The Chinese language is logographic and uses Chinese characters (汉字). Early characters were drawn to resemble objects. Chinese characters then progressed to come to represent ideas rather than syllables. These characters also have meaning independently of the sounds one can make to describe them. It is noted that dyslexic children who learn Chinese, have problems converting symbols into meanings, rather than letters into sounds.
Students who initially begin receiving Chinese support at DAS generally do not respond or react well to components taught in Chinese. They have complained of difficulties in reading and writing the language, and some even developed low self-esteem as they continued to fail their mainstream school exams.
The OG principles have shown to address these problems students faced when learning Chinese. The approach is described as language-based, explicit, multisensory, systematic, and structured. It is also based on the sequential, cumulative, prescriptive, and diagnostic method of teaching. Its purpose is to help students from recognising words to composing an essay, henceforth becoming a confident and independent learner of the language.
In each lesson, it is important to target the students’ weaknesses through the direct and clear teaching of phonology, syntactic, and semantic components of the language. The programme also focuses on word recognition strategies, common vocabulary, and sentence structures to build efficiency in learning and interest in the Chinese language.
Systematic and Structured
In class, a systematic approach is used to ensure that new concepts are taught in the same way every time. This is to help prevent the brain from getting tired from trying to figure out a new method. This also expects the routine of learning and the student can focus on the new concept being taught. When teaching, the information is presented in a structured and orderly manner, such that it shows the relationship between what was previously learned and the new material being taught. When introducing new radicals, it is good to always use the same method to teach, so that students remain engaged while grasping the meaning of the radical more efficiently. Afterward, students are asked to apply their learning in an orderly manner on an activity worksheet.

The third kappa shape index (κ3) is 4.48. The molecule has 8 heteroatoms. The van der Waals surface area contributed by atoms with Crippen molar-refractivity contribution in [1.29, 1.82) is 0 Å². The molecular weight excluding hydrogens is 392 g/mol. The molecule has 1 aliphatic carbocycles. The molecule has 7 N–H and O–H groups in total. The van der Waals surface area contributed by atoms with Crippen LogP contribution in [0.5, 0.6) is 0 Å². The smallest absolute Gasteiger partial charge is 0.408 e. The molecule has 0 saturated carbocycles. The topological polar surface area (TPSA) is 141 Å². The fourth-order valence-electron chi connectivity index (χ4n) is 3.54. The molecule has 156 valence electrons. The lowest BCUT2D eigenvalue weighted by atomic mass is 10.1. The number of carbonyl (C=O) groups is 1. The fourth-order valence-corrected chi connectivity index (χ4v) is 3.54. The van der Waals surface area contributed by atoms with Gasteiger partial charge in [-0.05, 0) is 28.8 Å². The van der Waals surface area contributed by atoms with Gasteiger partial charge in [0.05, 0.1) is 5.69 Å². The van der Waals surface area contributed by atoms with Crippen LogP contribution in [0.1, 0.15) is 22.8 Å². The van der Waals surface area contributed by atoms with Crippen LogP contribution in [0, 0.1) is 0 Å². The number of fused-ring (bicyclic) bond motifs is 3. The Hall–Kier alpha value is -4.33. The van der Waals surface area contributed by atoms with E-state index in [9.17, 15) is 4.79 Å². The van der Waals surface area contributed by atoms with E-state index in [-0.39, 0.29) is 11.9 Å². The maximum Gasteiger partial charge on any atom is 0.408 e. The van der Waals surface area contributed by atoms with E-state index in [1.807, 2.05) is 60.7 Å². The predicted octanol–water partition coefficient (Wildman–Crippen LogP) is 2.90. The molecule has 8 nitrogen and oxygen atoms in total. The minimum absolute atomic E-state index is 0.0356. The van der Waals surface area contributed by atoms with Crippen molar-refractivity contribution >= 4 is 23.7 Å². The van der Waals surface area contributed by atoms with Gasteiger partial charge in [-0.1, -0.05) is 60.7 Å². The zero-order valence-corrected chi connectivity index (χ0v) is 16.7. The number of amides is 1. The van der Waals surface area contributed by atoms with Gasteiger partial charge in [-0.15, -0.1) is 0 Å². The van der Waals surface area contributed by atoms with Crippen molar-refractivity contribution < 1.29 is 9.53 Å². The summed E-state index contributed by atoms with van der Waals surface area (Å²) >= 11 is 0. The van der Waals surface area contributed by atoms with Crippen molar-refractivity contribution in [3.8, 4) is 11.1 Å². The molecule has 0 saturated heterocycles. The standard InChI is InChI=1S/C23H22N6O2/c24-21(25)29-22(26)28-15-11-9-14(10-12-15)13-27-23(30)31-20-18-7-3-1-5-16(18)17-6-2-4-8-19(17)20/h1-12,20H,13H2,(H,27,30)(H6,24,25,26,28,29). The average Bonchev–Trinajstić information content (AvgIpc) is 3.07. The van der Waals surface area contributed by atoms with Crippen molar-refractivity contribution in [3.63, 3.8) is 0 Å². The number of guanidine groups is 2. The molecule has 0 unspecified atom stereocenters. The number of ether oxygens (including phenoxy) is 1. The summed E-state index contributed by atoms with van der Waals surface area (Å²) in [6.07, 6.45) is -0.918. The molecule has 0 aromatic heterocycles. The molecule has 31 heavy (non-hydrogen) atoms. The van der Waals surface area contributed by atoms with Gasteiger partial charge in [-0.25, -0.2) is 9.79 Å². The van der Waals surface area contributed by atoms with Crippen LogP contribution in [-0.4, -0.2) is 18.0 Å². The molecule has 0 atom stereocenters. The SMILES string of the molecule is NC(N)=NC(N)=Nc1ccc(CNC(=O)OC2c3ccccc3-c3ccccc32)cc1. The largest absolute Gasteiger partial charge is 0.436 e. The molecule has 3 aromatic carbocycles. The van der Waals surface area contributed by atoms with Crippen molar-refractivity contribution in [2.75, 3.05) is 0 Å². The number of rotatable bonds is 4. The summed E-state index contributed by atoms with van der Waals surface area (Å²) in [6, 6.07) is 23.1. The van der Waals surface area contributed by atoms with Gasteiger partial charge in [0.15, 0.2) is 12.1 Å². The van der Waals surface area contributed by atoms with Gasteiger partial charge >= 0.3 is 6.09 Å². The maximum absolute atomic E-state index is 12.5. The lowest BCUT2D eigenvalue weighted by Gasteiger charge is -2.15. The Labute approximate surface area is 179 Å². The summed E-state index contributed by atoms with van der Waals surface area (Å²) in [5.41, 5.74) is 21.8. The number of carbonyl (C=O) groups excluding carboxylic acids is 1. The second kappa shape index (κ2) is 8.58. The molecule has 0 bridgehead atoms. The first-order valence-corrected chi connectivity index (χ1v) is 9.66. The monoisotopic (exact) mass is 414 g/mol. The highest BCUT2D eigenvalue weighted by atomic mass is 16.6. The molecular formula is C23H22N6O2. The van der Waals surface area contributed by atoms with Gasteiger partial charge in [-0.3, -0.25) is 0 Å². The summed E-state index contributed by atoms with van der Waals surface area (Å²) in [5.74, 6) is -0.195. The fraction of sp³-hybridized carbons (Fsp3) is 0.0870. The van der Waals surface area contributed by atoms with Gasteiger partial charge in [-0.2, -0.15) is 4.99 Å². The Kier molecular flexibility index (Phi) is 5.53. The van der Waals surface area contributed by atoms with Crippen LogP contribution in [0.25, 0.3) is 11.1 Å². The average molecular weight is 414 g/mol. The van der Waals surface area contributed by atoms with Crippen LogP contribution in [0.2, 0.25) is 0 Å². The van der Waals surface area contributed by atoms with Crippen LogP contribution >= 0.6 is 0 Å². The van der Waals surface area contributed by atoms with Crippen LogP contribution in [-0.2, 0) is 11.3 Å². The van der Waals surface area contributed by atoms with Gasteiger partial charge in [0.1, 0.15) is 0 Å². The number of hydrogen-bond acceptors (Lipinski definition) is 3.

(Examples of using the same method to teach different radicals)
Diagnostic and Prescriptive
It is important to identify each student’s strengths and weaknesses when attempting to implement the most effective instructional strategies in class. This information helps the therapist create a plan for addressing areas of struggle and ensuring that each student is aptly challenged. If a student is weak in reading comprehension, the therapist will ensure appropriate scaffolding is given to the student. Scaffolding refers to a process where an educator provides supports for students to boost learning and help in the mastery of tasks. Within the classroom, the therapist systematically builds on students’ experiences and understanding as they acquire new literacy skills. In other words, the steps to complete a task is demonstrated first before the student attempts to do it on his own or with the help of his therapist. Moreover, the scaffolding is built upon what was observed in the previous lesson and what is judged to be necessary to move the student along in the next lesson. It is also always changing with how the students have developed in their oracy and literacy skills. The therapist also leverages the strengths of the student to devise compensatory strategies to counter their shortcomings.
2. Recognising a Rainbow of Learning Needs
While the OG approach has proven to be a highly effective method to help dyslexic children achieve, differentiated instruction is also necessary to engage dyslexic students who have been diagnosed with other comorbid conditions, such as attention deficit hyperactivity disorder (ADHD) and dyspraxia. Children who fall under this category may need extra special instructional practice to cope with learning.
Nevertheless, the OG principles overall ensure an emotionally sound learning environment for dyslexic students who struggle to do well in Chinese. When learning becomes meaningful, all students can succeed with much patience and dedication from school teachers, educational therapists, and parents.
Written by: Lian Peiqi, Educational Therapist, Chinese Programme